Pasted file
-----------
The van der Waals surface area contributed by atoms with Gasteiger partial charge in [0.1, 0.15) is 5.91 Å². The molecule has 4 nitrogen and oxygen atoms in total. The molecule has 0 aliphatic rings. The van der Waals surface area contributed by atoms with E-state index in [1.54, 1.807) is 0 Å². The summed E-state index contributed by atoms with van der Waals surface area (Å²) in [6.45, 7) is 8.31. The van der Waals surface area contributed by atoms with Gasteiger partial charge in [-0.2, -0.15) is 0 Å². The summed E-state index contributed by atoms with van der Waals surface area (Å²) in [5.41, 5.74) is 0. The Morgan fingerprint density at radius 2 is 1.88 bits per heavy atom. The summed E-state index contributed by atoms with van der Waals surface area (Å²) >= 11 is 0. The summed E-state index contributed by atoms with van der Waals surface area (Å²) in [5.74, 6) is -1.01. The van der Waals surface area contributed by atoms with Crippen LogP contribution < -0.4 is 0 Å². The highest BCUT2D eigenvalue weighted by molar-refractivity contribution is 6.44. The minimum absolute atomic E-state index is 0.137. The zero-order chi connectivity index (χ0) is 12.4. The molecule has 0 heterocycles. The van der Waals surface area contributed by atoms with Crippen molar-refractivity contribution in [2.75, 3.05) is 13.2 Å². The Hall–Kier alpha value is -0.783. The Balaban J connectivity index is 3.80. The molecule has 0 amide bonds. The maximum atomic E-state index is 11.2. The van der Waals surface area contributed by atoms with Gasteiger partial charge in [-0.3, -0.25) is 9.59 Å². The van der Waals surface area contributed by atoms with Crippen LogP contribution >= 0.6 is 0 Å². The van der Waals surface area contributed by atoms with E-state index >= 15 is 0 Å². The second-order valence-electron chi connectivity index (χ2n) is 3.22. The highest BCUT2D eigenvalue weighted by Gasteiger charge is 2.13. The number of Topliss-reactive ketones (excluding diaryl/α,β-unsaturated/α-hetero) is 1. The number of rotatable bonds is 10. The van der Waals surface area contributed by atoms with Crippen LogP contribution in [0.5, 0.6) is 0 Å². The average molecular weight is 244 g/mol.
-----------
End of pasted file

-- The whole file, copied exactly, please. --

The van der Waals surface area contributed by atoms with Gasteiger partial charge in [0.1, 0.15) is 5.91 Å². The molecule has 4 nitrogen and oxygen atoms in total. The molecule has 0 aliphatic rings. The van der Waals surface area contributed by atoms with E-state index in [1.54, 1.807) is 0 Å². The summed E-state index contributed by atoms with van der Waals surface area (Å²) in [6.45, 7) is 8.31. The van der Waals surface area contributed by atoms with Gasteiger partial charge in [-0.2, -0.15) is 0 Å². The summed E-state index contributed by atoms with van der Waals surface area (Å²) in [5.41, 5.74) is 0. The Morgan fingerprint density at radius 2 is 1.88 bits per heavy atom. The summed E-state index contributed by atoms with van der Waals surface area (Å²) >= 11 is 0. The summed E-state index contributed by atoms with van der Waals surface area (Å²) in [5.74, 6) is -1.01. The van der Waals surface area contributed by atoms with Crippen LogP contribution < -0.4 is 0 Å². The highest BCUT2D eigenvalue weighted by molar-refractivity contribution is 6.44. The minimum absolute atomic E-state index is 0.137. The zero-order chi connectivity index (χ0) is 12.4. The molecule has 0 heterocycles. The van der Waals surface area contributed by atoms with Crippen molar-refractivity contribution in [2.75, 3.05) is 13.2 Å². The Hall–Kier alpha value is -0.783. The Balaban J connectivity index is 3.80. The molecule has 0 amide bonds. The maximum atomic E-state index is 11.2. The van der Waals surface area contributed by atoms with Gasteiger partial charge in [-0.3, -0.25) is 9.59 Å². The van der Waals surface area contributed by atoms with Crippen LogP contribution >= 0.6 is 0 Å². The van der Waals surface area contributed by atoms with E-state index >= 15 is 0 Å². The second-order valence-electron chi connectivity index (χ2n) is 3.22. The highest BCUT2D eigenvalue weighted by Gasteiger charge is 2.13. The number of Topliss-reactive ketones (excluding diaryl/α,β-unsaturated/α-hetero) is 1. The number of rotatable bonds is 10. The van der Waals surface area contributed by atoms with Crippen LogP contribution in [0.5, 0.6) is 0 Å². The average molecular weight is 244 g/mol.